(Reuters) - Damaging winds are expected to thrash the U.S. Mid-Atlantic and New England on Monday and into Tuesday, potentially blowing down trees and electrical lines and causing widespread power outages, forecasters said.
Some 70 million people living in the region stretching from Maryland into New York and Pennsylvania and north through Maine were under wind warnings as gusts were expected to reach 60 miles per hour (96 kph) Monday evening through Tuesday, the National Weather Service (NWS) said.
The winds could blow down trees and electrical lines and cause scattered or widespread power outages, the service said in several regional advisories. The weather service also warned motorists driving high profile vehicles to use extra caution.
Coastal communities were warned strong gales could capsize or damage vessels and reduce visibility.
Several utility companies said on social media on Monday that they were preparing for the possible outages with additional crews on standby. Some 3,700 National Grid customers in upstate New York were without power on Monday, according to the power company.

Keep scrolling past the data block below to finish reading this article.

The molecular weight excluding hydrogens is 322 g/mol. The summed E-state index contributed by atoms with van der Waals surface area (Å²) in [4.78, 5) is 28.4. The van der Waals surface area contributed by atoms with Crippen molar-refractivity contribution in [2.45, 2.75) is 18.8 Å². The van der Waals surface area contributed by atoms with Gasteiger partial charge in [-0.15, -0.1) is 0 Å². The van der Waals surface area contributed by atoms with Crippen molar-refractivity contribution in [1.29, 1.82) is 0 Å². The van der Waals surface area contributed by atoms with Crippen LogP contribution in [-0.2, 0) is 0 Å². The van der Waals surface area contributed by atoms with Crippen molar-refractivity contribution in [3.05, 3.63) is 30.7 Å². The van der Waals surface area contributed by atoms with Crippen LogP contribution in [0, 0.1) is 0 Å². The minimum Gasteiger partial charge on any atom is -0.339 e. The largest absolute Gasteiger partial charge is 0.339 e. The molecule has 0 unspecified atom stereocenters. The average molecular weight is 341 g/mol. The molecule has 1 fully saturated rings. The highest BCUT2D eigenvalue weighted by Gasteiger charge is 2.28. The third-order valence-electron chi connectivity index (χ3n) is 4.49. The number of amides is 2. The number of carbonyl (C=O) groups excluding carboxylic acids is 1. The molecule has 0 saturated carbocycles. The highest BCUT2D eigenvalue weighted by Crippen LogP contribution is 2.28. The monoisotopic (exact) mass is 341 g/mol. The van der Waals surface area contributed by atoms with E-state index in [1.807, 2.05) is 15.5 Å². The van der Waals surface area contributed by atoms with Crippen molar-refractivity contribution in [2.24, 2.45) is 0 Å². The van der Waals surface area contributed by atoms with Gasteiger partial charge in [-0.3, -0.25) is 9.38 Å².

Some spots across the region were also expecting a half inch (1.3 cm) of snow that could, along with the wind gusts, sharply reduce visibility for motorists.
Temperatures will also plummet as an arctic cold front moves through the region. Wind chills were forecast to reach -35 Fahrenheit (-37 C) in parts of Vermont, Maine and upstate New York, the NWS said.
Reporting by Brendan O’Brien in Chicago; editing by Richard Pullin
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